Roebuck was sent to Libya in January 2013 in the wake of the attacks on the U.S. Consulate in Benghazi to serve as chargé d’affaires at the embassy in Tripoli, staying there for six months. During his confirmation hearing for the Bahrain job, Roebuck told committee members that he wouldn’t abide by Bahrain’s law that a government representative be present for meetings between embassy personnel and members of that country’s opposition party.   read more

Featured Story

More Police Departments than Previously Thought Use Portable Surveillance Systems to Spy on almost Everyone

Tuesday, October 21, 2014
More U.S. police departments are using electronic surveillance on cell phones and laptop computers belonging not just to criminal suspects but also law abiding citizens. It's not clear which departments are doing this because the federal government has helped to shield police from disclosing their spy hardware. However, now that Washington, D.C. police are using this spy gear, members of the government might also be among those spied upon.   read more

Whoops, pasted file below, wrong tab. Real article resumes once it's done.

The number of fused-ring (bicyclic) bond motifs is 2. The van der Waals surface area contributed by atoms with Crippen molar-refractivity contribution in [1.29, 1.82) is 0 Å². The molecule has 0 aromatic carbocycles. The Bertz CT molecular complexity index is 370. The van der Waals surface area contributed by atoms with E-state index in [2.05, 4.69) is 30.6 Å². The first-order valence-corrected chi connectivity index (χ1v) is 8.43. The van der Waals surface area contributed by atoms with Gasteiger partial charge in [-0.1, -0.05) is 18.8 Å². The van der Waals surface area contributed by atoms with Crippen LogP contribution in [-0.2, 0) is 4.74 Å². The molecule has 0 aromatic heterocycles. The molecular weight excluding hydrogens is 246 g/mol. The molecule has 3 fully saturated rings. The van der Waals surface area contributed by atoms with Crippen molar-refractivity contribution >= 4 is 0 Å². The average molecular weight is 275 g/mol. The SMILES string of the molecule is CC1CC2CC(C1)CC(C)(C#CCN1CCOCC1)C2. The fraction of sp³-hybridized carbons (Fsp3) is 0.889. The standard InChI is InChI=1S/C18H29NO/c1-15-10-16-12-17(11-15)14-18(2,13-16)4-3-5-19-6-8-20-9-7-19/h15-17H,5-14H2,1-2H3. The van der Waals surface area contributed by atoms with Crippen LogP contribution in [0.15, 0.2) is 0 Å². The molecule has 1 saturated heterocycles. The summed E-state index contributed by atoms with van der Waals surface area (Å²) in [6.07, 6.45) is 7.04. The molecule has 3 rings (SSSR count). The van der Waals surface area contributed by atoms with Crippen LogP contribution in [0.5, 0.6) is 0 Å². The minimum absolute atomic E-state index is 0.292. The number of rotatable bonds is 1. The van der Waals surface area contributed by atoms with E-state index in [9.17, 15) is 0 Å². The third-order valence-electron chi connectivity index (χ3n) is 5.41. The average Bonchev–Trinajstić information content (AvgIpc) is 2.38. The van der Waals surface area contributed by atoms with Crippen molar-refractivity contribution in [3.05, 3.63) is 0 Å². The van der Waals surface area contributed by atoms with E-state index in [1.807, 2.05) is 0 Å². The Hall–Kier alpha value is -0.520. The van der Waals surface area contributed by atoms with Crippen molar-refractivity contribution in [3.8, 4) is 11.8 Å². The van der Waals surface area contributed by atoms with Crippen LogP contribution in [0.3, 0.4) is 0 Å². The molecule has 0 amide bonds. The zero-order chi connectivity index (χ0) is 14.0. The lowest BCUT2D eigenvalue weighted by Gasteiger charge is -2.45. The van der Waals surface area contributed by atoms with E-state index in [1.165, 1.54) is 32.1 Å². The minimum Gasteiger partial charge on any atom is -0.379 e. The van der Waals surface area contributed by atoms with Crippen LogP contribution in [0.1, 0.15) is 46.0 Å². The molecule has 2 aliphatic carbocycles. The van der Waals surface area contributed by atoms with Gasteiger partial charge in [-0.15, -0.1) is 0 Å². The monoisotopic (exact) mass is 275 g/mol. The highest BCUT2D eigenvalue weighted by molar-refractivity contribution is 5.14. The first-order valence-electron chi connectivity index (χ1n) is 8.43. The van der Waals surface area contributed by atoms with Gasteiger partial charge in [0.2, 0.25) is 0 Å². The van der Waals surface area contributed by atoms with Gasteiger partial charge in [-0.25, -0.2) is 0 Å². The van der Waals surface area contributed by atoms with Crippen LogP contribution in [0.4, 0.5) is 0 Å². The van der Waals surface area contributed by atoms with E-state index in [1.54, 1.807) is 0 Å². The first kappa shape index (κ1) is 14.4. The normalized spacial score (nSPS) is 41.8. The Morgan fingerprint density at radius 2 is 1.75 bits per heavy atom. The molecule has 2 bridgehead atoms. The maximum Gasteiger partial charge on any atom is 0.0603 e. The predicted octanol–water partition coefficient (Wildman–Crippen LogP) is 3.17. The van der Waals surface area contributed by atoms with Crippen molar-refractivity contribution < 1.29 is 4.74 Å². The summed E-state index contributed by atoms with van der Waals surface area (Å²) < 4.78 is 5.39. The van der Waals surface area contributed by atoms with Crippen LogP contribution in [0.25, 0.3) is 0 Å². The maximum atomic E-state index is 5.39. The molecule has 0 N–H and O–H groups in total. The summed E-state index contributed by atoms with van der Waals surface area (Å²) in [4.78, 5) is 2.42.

Latest News

Top Stories

  • Report Shows Voter ID Laws Cut Participation in 2012 Election in Kansas and Tennessee

    Monday, October 20, 2014
    “GAO’s analysis suggests that the turnout decreases in Kansas and Tennessee beyond decreases in the comparison states were attributable to changes in those two states’ voter ID requirements,” the report said. The drop was even sharper in Kansas and Tennessee among young voters (18 to 23) and black voters.   read more
  • Republican Governors Outsource Prisons, Child Support Services, Jobs Agencies

    Sunday, October 19, 2014